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Dibbs, Sir George Richard


Son of Captain John Dibbs of St. Andrews, Scotland, was born at Sydney on 12 October 1834. He was educated at the Australian College under Dr Lang (q.v.), obtained a position as a young man in a Sydney wine merchant's business, and afterwards was in partnership as a merchant with a brother. He travelled abroad, and on one occasion ran the Spanish blockade of Valparaiso. In 1867 his business failed and he went bankrupt, but eight years later called his one time creditors together and paid them all in full. He entered parliament in 1874 as M.L.A. for West Sydney, but lost his seat at the 1877 election. Five years later he was returned for St Leonards. In January 1883 he was given the portfolio of colonial treasurer in the Stuart (q.v.) ministry, and when Stuart resigned in October 1885, Dibbs became premier, but his ministry lasted less than three months. He was colonial secretary in the Jennings (q.v.) ministry from February 1886 to January 1887, and became premier again on 17 January 1889, but was succeeded by Parkes (q.v.) a few weeks later. He had been a convinced free-trader, but gradually moved into the opposite camp, and was responsible for the first New South Wales protectionist tariff. When Parkes resigned in October 1891 Dibbs came into power in a time of great financial stress. He went to England in June 1892 on a borrowing mission, not only as the representative of New South Wales but also of Victoria, South Australia and Tasmania, and carried out his negotiations successfully. During the banking crisis of May 1893 he showed himself to be a firm leader, saving the situation at Sydney by giving the banks power to issue inconvertible paper money for a period. He later received a substantial public testimonial for his services at this time.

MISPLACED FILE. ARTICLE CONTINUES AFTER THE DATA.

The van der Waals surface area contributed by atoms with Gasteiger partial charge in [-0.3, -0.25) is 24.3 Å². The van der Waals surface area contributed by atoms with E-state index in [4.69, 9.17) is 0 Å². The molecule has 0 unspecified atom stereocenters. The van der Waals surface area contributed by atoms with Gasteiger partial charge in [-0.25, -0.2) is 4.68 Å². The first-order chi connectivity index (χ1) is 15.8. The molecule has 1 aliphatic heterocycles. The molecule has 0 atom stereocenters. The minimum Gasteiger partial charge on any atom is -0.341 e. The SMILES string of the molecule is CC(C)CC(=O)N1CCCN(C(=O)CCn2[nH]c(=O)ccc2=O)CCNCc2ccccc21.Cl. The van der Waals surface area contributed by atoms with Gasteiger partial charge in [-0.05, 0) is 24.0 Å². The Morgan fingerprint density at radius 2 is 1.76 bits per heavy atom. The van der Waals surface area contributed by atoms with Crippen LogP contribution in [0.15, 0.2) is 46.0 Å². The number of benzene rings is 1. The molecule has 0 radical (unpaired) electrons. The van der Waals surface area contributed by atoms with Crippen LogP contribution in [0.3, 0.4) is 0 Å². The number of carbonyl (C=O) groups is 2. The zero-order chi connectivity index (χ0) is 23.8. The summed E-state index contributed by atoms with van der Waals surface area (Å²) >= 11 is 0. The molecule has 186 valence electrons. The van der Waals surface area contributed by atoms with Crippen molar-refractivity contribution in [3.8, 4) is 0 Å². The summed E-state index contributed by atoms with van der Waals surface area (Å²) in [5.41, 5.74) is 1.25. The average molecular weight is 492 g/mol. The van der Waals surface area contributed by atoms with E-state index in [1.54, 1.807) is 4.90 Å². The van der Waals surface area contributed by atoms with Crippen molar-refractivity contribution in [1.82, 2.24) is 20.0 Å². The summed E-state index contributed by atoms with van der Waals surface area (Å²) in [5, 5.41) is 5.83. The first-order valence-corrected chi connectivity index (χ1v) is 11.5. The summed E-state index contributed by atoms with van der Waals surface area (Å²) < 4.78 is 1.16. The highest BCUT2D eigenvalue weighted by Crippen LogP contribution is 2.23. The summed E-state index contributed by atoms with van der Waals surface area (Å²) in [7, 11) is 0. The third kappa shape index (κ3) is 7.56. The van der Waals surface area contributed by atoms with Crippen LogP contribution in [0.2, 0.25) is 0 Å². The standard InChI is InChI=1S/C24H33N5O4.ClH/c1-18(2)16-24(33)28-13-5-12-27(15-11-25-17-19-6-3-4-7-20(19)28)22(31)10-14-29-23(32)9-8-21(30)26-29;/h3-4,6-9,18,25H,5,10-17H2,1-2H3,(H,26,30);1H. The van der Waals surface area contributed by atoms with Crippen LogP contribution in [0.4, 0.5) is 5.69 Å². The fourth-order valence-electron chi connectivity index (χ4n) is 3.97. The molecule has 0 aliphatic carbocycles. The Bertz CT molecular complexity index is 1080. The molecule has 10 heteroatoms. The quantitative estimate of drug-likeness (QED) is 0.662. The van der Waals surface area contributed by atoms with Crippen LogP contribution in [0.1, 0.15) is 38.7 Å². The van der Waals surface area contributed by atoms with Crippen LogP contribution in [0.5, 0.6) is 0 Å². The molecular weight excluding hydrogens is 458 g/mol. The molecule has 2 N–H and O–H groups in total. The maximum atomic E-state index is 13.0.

Dibbs had little influence on the question of federation. He was a member of the 1891 convention and sat on the judiciary committee, but was never more than a lukewarm advocate for it. In June 1894, writing to Sir James Patterson (q.v.), then premier of Victoria, he suggested the unification of New South Wales and Victoria, in the hope that the other colonies would join in later on. A few weeks later his ministry was defeated at a general election and Reid became premier in August. In the following year Dibbs lost his seat at the election held in July, retired from public life, and was appointed managing trustee of the savings bank of New South Wales. He held this position until his death on 5 August 1904. He was survived by Lady Dibbs, two sons and nine daughters. He had been created K.C.M.G. in July 1892.

Dibbs was not an orator though ready enough in speech. He was a plain, blunt man of simple manners, quick-tempered yet kindly, staunch in his friendships, able, but lacking in tact, a courageous figure in the political life of his time. Though premier three times, he was in power little more than three years altogether, and during nearly all that time New South Wales was facing grave difficulties.


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